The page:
What is the minimum amount of time it takes to fossilise something? (asked by Nick)
Fossils are defined as the remains or traces of organisms that died more than 10,000 years ago, therefore, by definition the minimum time it takes to make a fossil is 10,000 years. But, that is just an arbitrary line in the sand – it means very little in terms of the fossilisation process.
The actual process of fossilisation is highly variable. Really, it is a catch-all term for all processes which yield traces or remains of dead organisms. Assuming we’re talking about preserved remains and not trace fossils, the process of fossilisation that we are usually dealing with is permineralisation, whereby minerals are incorporated into the structure of the preserved tissue (bone, flesh, feathers, etc). During this process, liquids and gases from the living organism are slowly replaced by mineral-rich water. Overtime, the minerals fill the empty spaces and we are left with the familiar structure of a fossil – a living organism that appears to have been turned to stone. Other forms of fossilisation can involve replacement of the original mineral content of the organism with different minerals, or recrystalisation of the same minerals into different forms.
Trace fossils, on the other hand, form when the remains of the organism decay, leaving an empty space or cast of the original organism. Alternatively, they can be formed by compression which can leave a compressed fossil of the original organism, or a trace fossil if the remains are later destroyed.
One thing all types of fossilisation share in common is that they require the dead organism to be trapped underneath layers of sediment. This is what makes the fossilisation such a rare event – if the organism is left exposed after death it will usually be destroyed by decay and scavenging before it has a chance to be fossilised. But, under the right conditions, fossilisation can occur relatively quickly – in the ballpark of hundreds or thousands of years.
Let’s consider just permineralisation – what most of us think of when we think about fossilisation. Permineralisation requires a good availability of minerals such as sulphur, iron, carbon and silica, in the water or sediments around the fossil. The more minerals available, the more rapidly fossilisation can occur, assuming other conditions are optimal.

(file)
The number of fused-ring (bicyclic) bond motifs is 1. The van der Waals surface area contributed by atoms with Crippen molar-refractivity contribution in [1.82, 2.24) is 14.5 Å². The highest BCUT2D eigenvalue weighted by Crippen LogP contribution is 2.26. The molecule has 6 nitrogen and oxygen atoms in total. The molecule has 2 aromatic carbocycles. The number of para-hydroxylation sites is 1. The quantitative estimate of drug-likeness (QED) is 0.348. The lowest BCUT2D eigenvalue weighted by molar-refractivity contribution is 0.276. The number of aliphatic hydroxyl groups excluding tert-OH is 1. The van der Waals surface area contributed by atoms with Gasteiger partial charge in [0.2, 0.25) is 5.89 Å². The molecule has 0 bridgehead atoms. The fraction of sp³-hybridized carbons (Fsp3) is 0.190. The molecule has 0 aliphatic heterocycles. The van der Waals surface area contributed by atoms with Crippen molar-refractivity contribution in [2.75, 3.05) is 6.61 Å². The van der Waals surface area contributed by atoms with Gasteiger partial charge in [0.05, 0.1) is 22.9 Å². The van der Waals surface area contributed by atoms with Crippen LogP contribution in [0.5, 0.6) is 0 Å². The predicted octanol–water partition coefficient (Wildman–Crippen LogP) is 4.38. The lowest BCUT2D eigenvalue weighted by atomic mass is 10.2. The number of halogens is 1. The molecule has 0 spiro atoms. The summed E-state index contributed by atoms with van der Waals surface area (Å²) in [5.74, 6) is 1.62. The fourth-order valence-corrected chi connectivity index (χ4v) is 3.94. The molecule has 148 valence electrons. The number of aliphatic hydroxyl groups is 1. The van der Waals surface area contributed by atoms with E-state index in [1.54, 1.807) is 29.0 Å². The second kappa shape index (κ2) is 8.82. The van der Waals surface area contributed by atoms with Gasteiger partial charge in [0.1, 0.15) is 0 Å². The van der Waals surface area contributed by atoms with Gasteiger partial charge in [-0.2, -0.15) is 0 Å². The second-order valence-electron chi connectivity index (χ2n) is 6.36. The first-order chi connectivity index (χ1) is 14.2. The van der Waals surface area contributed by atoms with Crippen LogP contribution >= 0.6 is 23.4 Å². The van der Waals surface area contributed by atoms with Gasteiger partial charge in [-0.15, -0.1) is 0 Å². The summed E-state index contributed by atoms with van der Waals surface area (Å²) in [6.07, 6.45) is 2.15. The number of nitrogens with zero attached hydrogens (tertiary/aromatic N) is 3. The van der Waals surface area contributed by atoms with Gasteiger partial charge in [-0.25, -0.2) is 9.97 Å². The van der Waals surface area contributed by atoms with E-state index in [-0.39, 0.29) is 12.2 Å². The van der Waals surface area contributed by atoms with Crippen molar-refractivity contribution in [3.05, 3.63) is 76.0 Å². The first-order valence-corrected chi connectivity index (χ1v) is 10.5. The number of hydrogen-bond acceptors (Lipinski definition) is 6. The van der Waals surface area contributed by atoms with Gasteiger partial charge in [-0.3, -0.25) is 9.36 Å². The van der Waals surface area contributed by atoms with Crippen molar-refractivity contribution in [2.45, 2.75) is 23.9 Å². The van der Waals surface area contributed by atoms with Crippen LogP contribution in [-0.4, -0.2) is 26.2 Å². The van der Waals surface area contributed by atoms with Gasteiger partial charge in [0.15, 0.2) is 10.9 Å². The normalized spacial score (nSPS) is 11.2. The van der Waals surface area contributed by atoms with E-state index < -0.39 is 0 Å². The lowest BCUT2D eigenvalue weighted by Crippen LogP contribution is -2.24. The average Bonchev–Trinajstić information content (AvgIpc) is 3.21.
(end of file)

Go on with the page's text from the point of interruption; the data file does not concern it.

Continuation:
The speed at which this occurs will also depend strongly on the size of the organism – tiny organisms, eggs or embryos can actually fossilise really quite quickly. Perhaps in a matter of weeks or months. Eggs may be particularly good for rapid natural fossilisation, too, as in many marine species they show adaptations to slow the rate of decay (a good idea if your method of fertilisation involves floating around in the sea for an extended period of time!) which offers a larger window of opportunity for fossilisation. In the laboratory, paleontologists have been able to fossilise lobster and shrimp eggs in just 2 – 8 weeks!
Similarly, researchers in Washington have developed a method that can speed up the process of wood petrification (which begins with permineralisation) in the lab, producing chemically petrified wood in just a matter of days!
Want to Know More?
- PNNL (2005) Instant petrified wood yields super ceramics Press Release
- Martin, Briggs and Parkes (2004) Decay and Mineralization of Invertebrate Eggs Palaeos
- Martin, Briggs and Parkes (2002) Experimental mineralization of invertebrate eggs and the preservation of Neoproterozoic embryos Geology
- Briggs and Kear (1993) Fossilization of Soft Tissue in the Laboratory Science
- Grimes et al (2000) Understanding fossilization: Experimental pyritization of plants Geology
Featured image used under a creative commons license from Wikimedia commons. Original image by Vassil.